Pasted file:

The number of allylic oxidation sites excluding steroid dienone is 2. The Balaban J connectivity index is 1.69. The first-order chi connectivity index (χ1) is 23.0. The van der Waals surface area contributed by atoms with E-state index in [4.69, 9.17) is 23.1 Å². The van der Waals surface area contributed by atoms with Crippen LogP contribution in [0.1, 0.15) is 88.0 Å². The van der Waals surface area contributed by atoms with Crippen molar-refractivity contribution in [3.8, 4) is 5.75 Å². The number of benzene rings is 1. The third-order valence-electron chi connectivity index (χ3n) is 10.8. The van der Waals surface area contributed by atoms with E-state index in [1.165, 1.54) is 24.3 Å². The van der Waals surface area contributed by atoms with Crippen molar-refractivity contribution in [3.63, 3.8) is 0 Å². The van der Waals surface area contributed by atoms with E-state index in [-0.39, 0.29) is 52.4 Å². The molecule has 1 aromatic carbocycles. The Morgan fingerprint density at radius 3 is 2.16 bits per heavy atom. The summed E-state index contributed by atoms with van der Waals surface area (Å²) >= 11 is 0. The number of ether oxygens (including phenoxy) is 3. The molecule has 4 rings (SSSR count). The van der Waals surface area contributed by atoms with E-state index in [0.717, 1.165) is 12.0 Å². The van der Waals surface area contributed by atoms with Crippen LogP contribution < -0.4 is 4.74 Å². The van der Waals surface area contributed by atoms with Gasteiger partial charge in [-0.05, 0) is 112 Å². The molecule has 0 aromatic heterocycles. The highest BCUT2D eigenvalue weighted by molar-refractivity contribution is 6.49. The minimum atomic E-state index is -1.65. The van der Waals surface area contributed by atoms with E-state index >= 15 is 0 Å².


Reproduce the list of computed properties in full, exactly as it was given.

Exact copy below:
The number of allylic oxidation sites excluding steroid dienone is 2. The Balaban J connectivity index is 1.69. The first-order chi connectivity index (χ1) is 23.0. The van der Waals surface area contributed by atoms with E-state index in [4.69, 9.17) is 23.1 Å². The van der Waals surface area contributed by atoms with Crippen LogP contribution in [0.1, 0.15) is 88.0 Å². The van der Waals surface area contributed by atoms with Crippen molar-refractivity contribution in [3.8, 4) is 5.75 Å². The number of benzene rings is 1. The third-order valence-electron chi connectivity index (χ3n) is 10.8. The van der Waals surface area contributed by atoms with E-state index in [1.165, 1.54) is 24.3 Å². The van der Waals surface area contributed by atoms with Crippen molar-refractivity contribution in [3.63, 3.8) is 0 Å². The van der Waals surface area contributed by atoms with E-state index in [-0.39, 0.29) is 52.4 Å². The molecule has 1 aromatic carbocycles. The Morgan fingerprint density at radius 3 is 2.16 bits per heavy atom. The summed E-state index contributed by atoms with van der Waals surface area (Å²) >= 11 is 0. The number of ether oxygens (including phenoxy) is 3. The molecule has 4 rings (SSSR count). The van der Waals surface area contributed by atoms with E-state index in [0.717, 1.165) is 12.0 Å². The van der Waals surface area contributed by atoms with Crippen LogP contribution < -0.4 is 4.74 Å². The van der Waals surface area contributed by atoms with Gasteiger partial charge in [-0.05, 0) is 112 Å². The molecule has 0 aromatic heterocycles. The highest BCUT2D eigenvalue weighted by molar-refractivity contribution is 6.49. The minimum atomic E-state index is -1.65. The van der Waals surface area contributed by atoms with E-state index >= 15 is 0 Å².